TS: That’s interesting. And they are two very different populations, so I could see it being a great challenge for a smaller company trying to sell into both.
SF: Well, that was our other – so when I was out on the road the first time – we talked about the small IPO – that’s one of the main questions everybody focused on. You’re going into the second phase 3. That’s when you start putting your sales and marketing team in place to get ready for launch. How do you plan on doing that? And so it was a difficult question to try and answer because at that time I did not have a licensing agreement in place. So you have to have a foot in both camps and say, look, we’re going to get ready, and at the same time we’re talking to organizations that we’d like to license it to. So it was much easier the second time, you know, five and a half months later when I’m out on the road trying to raise more money because I had the licensing agreement in my back pocket. And so that’s what I led with. And that got a lot more people comfortable, and that’s how we were successful at raising the 10 million. And we did it, you know, fairly quickly.
TS: We’re going to take a quick break from this conversation to invite you to come to OIS@ASCRS. To register, go to OIS.net. It’s a snazzy new website; it’s just been redesigned, but you can still find the register button there. Register and you’ll be seeing us on May 5 in New Orleans. If you would like to tell your company’s story on the stage of OIS, of course go to the presenting application button. Push that, share your information and your story, and we hopefully will see you on stage at a future OIS. Now back to this conversation.
TS: One of the weaknesses of this format is the inability to see things. But can you just give us a sense of how is your technology simple enough to use in both markets and can be used in the optometry market? Can you describe what it looks like and sort of how it works?
SF: Yeah. So you know, the technology itself, it’s a little applicator or cup, I call it, that sits on your eye. And actually this treatment is done in office. So it’d be the optometrist or ophthalmologist that places it on your eye. And one of the interesting things, as you’re aware and the audience is probably aware, putting steroid into the eye can cause side effects. And the one that we’re most mindful of is an increase in ocular pressure. What we’ve been able to show in all of our studies, including the first phase 3 uveitis, is that we mitigate that issue. We’re not really seeing the traditional spikes. In fact, in that first phase 3, the design was against corticosteroid drops, against the standard of care. And we actually had a better safety profile than the drops did, even though we’re putting dexamethasone into the eye, and large quantities of it. So that’s where the optometrist community comes in, and that’s also why a large company like Bausch and Lomb got excited, because you know, the optometrist what I call the softer steroid, the ones that don’t have to – where they won’t have to deal with those complications or side effect issues.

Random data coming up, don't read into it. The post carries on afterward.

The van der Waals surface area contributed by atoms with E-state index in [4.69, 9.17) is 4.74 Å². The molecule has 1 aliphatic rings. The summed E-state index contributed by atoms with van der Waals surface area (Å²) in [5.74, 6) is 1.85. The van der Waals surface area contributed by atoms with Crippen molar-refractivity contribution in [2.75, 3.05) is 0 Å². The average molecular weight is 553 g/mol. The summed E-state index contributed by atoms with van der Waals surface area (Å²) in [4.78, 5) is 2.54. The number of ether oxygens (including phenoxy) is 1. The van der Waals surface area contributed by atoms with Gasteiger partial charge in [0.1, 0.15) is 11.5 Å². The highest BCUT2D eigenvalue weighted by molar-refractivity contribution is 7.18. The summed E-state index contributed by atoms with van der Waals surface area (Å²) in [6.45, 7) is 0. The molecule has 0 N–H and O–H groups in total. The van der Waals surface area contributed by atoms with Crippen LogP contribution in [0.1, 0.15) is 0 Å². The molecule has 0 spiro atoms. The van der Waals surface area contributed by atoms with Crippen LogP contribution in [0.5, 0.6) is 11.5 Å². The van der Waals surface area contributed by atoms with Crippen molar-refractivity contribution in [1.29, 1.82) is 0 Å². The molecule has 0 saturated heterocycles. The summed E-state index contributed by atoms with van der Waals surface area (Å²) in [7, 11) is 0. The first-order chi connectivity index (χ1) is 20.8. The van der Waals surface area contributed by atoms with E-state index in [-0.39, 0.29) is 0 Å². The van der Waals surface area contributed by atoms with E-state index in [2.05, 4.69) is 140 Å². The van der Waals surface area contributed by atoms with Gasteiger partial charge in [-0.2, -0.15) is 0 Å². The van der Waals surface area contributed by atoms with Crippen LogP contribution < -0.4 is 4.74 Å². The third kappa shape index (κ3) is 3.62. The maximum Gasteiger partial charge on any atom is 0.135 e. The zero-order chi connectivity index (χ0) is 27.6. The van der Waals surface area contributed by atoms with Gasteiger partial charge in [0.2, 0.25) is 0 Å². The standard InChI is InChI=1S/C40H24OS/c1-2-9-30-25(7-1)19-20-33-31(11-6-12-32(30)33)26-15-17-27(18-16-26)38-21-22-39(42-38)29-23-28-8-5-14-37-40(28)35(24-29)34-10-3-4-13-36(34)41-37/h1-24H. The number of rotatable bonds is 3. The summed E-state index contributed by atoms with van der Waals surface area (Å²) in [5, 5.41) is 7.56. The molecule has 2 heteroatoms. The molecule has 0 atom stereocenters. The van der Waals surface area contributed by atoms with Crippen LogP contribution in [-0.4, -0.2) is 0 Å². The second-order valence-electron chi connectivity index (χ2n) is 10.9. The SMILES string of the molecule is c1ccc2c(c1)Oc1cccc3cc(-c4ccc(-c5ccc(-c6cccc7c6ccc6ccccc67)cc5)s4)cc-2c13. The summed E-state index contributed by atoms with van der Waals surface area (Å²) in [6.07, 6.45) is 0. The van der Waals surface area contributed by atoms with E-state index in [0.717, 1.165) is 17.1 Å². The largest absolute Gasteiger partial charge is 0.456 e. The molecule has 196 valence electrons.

SF: So you get the best of both worlds with our product. You’ve got a strong steroid which gives the ophthalmologists comfort that it’s going to be potent enough to take care of the more severe inflammation, and it gives the optometrist comfort that it’s not causing the traditional problems that you see, and so they can use it like a soft steroid on more ocular surface type conditions.
TS: So will your new trial, and forgive me if you already said this, will it include optometrists in there, or is it just ophthalmologists?
SF: Yes, yes, definitely. In the first study, we had some optometrists and we’re including even more optometrists in the second phase 3.
TS: And are they – I’m not as familiar with optometry as I will be, because it’s an interesting area and it’s one that I want to learn a lot more about. But how is it having them involved in a clinical trial? I assume that they follow similar protocols, just as able to participate in a trial as ophthalmologists?
SF: Yeah. So again, another good question. So it’s not as easy. So yes, they do have to follow all the same rules. So there aren’t as many sites. So when we look at optometry sites, we’re looking at the larger academic institutions, not the small private ones. Because they’re set up to do clinical trials. They don’t do a lot of them, but they’re able to handle that.
TS: Fascinating. So what are some of the other areas you may pursue? I know you had, earlier on in your life, you had a focus on dry eye. Is that still an area of interest going forward? Or are you looking at other spaces?